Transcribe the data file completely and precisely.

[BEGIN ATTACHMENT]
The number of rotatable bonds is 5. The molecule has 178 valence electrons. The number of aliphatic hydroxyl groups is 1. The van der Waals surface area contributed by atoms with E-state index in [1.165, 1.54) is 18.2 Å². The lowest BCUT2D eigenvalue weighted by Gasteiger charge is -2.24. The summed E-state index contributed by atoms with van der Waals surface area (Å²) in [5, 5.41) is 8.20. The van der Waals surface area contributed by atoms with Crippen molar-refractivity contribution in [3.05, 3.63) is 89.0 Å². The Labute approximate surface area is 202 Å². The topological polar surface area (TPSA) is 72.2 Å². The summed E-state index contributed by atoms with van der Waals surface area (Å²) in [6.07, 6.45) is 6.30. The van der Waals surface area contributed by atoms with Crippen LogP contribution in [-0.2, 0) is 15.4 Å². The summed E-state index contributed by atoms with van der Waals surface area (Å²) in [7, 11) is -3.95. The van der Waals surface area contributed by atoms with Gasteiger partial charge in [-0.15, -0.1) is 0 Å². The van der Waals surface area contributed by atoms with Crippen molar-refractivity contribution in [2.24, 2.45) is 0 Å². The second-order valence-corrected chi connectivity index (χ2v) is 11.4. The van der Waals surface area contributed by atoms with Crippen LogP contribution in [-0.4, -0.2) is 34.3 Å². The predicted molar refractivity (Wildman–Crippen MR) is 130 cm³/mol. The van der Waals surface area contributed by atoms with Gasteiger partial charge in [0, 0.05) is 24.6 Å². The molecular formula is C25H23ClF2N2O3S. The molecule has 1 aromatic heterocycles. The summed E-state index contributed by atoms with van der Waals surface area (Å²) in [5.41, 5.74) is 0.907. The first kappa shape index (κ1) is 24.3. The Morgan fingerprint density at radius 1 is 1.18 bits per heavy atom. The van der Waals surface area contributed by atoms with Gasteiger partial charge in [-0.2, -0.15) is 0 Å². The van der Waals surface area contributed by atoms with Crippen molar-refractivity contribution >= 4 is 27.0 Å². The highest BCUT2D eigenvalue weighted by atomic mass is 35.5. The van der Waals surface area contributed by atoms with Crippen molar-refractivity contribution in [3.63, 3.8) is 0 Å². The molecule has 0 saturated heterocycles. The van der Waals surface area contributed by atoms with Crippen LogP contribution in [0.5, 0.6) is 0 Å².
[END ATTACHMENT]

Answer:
The number of rotatable bonds is 5. The molecule has 178 valence electrons. The number of aliphatic hydroxyl groups is 1. The van der Waals surface area contributed by atoms with E-state index in [1.165, 1.54) is 18.2 Å². The lowest BCUT2D eigenvalue weighted by Gasteiger charge is -2.24. The summed E-state index contributed by atoms with van der Waals surface area (Å²) in [5, 5.41) is 8.20. The van der Waals surface area contributed by atoms with Crippen molar-refractivity contribution in [3.05, 3.63) is 89.0 Å². The Labute approximate surface area is 202 Å². The topological polar surface area (TPSA) is 72.2 Å². The summed E-state index contributed by atoms with van der Waals surface area (Å²) in [6.07, 6.45) is 6.30. The van der Waals surface area contributed by atoms with Crippen LogP contribution in [-0.2, 0) is 15.4 Å². The summed E-state index contributed by atoms with van der Waals surface area (Å²) in [7, 11) is -3.95. The van der Waals surface area contributed by atoms with Gasteiger partial charge in [-0.15, -0.1) is 0 Å². The van der Waals surface area contributed by atoms with Crippen molar-refractivity contribution in [2.24, 2.45) is 0 Å². The second-order valence-corrected chi connectivity index (χ2v) is 11.4. The van der Waals surface area contributed by atoms with Crippen LogP contribution in [-0.4, -0.2) is 34.3 Å². The predicted molar refractivity (Wildman–Crippen MR) is 130 cm³/mol. The van der Waals surface area contributed by atoms with Gasteiger partial charge in [0, 0.05) is 24.6 Å². The molecular formula is C25H23ClF2N2O3S. The molecule has 1 aromatic heterocycles. The summed E-state index contributed by atoms with van der Waals surface area (Å²) in [5.41, 5.74) is 0.907. The first kappa shape index (κ1) is 24.3. The Morgan fingerprint density at radius 1 is 1.18 bits per heavy atom. The van der Waals surface area contributed by atoms with Gasteiger partial charge in [-0.2, -0.15) is 0 Å². The van der Waals surface area contributed by atoms with Crippen molar-refractivity contribution >= 4 is 27.0 Å². The highest BCUT2D eigenvalue weighted by atomic mass is 35.5. The van der Waals surface area contributed by atoms with Crippen molar-refractivity contribution in [3.63, 3.8) is 0 Å². The molecule has 0 saturated heterocycles. The van der Waals surface area contributed by atoms with Crippen LogP contribution in [0.5, 0.6) is 0 Å².